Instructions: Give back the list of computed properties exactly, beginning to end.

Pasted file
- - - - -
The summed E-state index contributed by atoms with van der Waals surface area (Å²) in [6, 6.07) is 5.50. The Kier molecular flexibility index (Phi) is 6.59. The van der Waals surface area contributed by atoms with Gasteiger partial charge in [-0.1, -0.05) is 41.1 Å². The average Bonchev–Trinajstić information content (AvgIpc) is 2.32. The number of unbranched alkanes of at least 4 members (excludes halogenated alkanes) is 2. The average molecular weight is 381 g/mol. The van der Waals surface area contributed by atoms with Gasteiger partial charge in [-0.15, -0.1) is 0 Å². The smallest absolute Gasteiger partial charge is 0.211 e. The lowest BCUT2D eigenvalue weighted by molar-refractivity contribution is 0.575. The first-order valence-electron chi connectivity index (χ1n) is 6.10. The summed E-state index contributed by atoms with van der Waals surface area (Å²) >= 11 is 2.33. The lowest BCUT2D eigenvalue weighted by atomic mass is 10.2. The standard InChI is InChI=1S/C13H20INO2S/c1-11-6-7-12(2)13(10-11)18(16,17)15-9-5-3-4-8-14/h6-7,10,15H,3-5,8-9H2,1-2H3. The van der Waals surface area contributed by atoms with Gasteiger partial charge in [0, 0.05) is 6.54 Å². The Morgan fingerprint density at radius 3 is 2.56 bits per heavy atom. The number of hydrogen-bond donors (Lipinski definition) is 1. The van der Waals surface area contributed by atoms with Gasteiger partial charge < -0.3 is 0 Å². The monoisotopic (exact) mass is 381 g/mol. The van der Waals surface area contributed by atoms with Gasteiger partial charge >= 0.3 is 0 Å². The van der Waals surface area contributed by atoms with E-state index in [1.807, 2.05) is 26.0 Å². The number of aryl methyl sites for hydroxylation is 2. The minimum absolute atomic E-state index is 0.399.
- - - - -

The summed E-state index contributed by atoms with van der Waals surface area (Å²) in [6, 6.07) is 5.50. The Kier molecular flexibility index (Phi) is 6.59. The van der Waals surface area contributed by atoms with Gasteiger partial charge in [-0.1, -0.05) is 41.1 Å². The average Bonchev–Trinajstić information content (AvgIpc) is 2.32. The number of unbranched alkanes of at least 4 members (excludes halogenated alkanes) is 2. The average molecular weight is 381 g/mol. The van der Waals surface area contributed by atoms with Gasteiger partial charge in [-0.15, -0.1) is 0 Å². The smallest absolute Gasteiger partial charge is 0.211 e. The lowest BCUT2D eigenvalue weighted by molar-refractivity contribution is 0.575. The first-order valence-electron chi connectivity index (χ1n) is 6.10. The summed E-state index contributed by atoms with van der Waals surface area (Å²) >= 11 is 2.33. The lowest BCUT2D eigenvalue weighted by atomic mass is 10.2. The standard InChI is InChI=1S/C13H20INO2S/c1-11-6-7-12(2)13(10-11)18(16,17)15-9-5-3-4-8-14/h6-7,10,15H,3-5,8-9H2,1-2H3. The van der Waals surface area contributed by atoms with Gasteiger partial charge in [0, 0.05) is 6.54 Å². The Morgan fingerprint density at radius 3 is 2.56 bits per heavy atom. The number of hydrogen-bond donors (Lipinski definition) is 1. The van der Waals surface area contributed by atoms with Gasteiger partial charge < -0.3 is 0 Å². The monoisotopic (exact) mass is 381 g/mol. The van der Waals surface area contributed by atoms with Gasteiger partial charge >= 0.3 is 0 Å². The van der Waals surface area contributed by atoms with E-state index in [1.807, 2.05) is 26.0 Å². The number of aryl methyl sites for hydroxylation is 2. The minimum absolute atomic E-state index is 0.399.